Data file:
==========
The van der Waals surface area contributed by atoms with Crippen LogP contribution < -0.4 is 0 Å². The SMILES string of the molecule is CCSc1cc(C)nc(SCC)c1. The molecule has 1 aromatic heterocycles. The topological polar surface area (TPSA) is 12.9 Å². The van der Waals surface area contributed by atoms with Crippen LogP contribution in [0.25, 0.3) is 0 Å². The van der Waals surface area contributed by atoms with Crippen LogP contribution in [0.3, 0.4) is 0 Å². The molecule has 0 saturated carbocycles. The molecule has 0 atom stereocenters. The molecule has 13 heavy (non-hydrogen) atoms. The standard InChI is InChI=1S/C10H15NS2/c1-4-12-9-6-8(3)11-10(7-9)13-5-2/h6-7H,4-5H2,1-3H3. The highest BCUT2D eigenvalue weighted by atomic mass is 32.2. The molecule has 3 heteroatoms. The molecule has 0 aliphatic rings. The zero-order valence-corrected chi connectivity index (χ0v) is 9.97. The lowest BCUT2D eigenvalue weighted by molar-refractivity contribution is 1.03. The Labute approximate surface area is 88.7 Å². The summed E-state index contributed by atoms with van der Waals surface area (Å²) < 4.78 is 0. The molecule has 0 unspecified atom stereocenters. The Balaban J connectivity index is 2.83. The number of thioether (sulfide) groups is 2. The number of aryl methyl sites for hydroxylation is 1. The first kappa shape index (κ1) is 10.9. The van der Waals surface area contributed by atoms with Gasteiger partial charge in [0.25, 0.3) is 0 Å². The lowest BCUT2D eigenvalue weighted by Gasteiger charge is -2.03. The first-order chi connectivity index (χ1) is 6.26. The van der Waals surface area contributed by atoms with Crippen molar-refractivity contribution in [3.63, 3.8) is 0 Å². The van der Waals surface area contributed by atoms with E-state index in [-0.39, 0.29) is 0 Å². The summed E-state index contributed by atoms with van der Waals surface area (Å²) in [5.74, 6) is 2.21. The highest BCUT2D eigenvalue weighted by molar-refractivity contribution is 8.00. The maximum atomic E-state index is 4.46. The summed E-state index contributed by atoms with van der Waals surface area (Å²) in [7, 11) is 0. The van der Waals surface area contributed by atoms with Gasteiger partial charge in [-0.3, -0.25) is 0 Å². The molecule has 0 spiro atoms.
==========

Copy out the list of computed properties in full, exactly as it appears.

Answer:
The van der Waals surface area contributed by atoms with Crippen LogP contribution < -0.4 is 0 Å². The SMILES string of the molecule is CCSc1cc(C)nc(SCC)c1. The molecule has 1 aromatic heterocycles. The topological polar surface area (TPSA) is 12.9 Å². The van der Waals surface area contributed by atoms with Crippen LogP contribution in [0.25, 0.3) is 0 Å². The van der Waals surface area contributed by atoms with Crippen LogP contribution in [0.3, 0.4) is 0 Å². The molecule has 0 saturated carbocycles. The molecule has 0 atom stereocenters. The molecule has 13 heavy (non-hydrogen) atoms. The standard InChI is InChI=1S/C10H15NS2/c1-4-12-9-6-8(3)11-10(7-9)13-5-2/h6-7H,4-5H2,1-3H3. The highest BCUT2D eigenvalue weighted by atomic mass is 32.2. The molecule has 3 heteroatoms. The molecule has 0 aliphatic rings. The zero-order valence-corrected chi connectivity index (χ0v) is 9.97. The lowest BCUT2D eigenvalue weighted by molar-refractivity contribution is 1.03. The Labute approximate surface area is 88.7 Å². The summed E-state index contributed by atoms with van der Waals surface area (Å²) < 4.78 is 0. The molecule has 0 unspecified atom stereocenters. The Balaban J connectivity index is 2.83. The number of thioether (sulfide) groups is 2. The number of aryl methyl sites for hydroxylation is 1. The first kappa shape index (κ1) is 10.9. The van der Waals surface area contributed by atoms with Gasteiger partial charge in [0.25, 0.3) is 0 Å². The lowest BCUT2D eigenvalue weighted by Gasteiger charge is -2.03. The first-order chi connectivity index (χ1) is 6.26. The van der Waals surface area contributed by atoms with Crippen molar-refractivity contribution in [3.63, 3.8) is 0 Å². The van der Waals surface area contributed by atoms with E-state index in [-0.39, 0.29) is 0 Å². The summed E-state index contributed by atoms with van der Waals surface area (Å²) in [5.74, 6) is 2.21. The highest BCUT2D eigenvalue weighted by molar-refractivity contribution is 8.00. The maximum atomic E-state index is 4.46. The summed E-state index contributed by atoms with van der Waals surface area (Å²) in [7, 11) is 0. The van der Waals surface area contributed by atoms with Gasteiger partial charge in [-0.3, -0.25) is 0 Å². The molecule has 0 spiro atoms.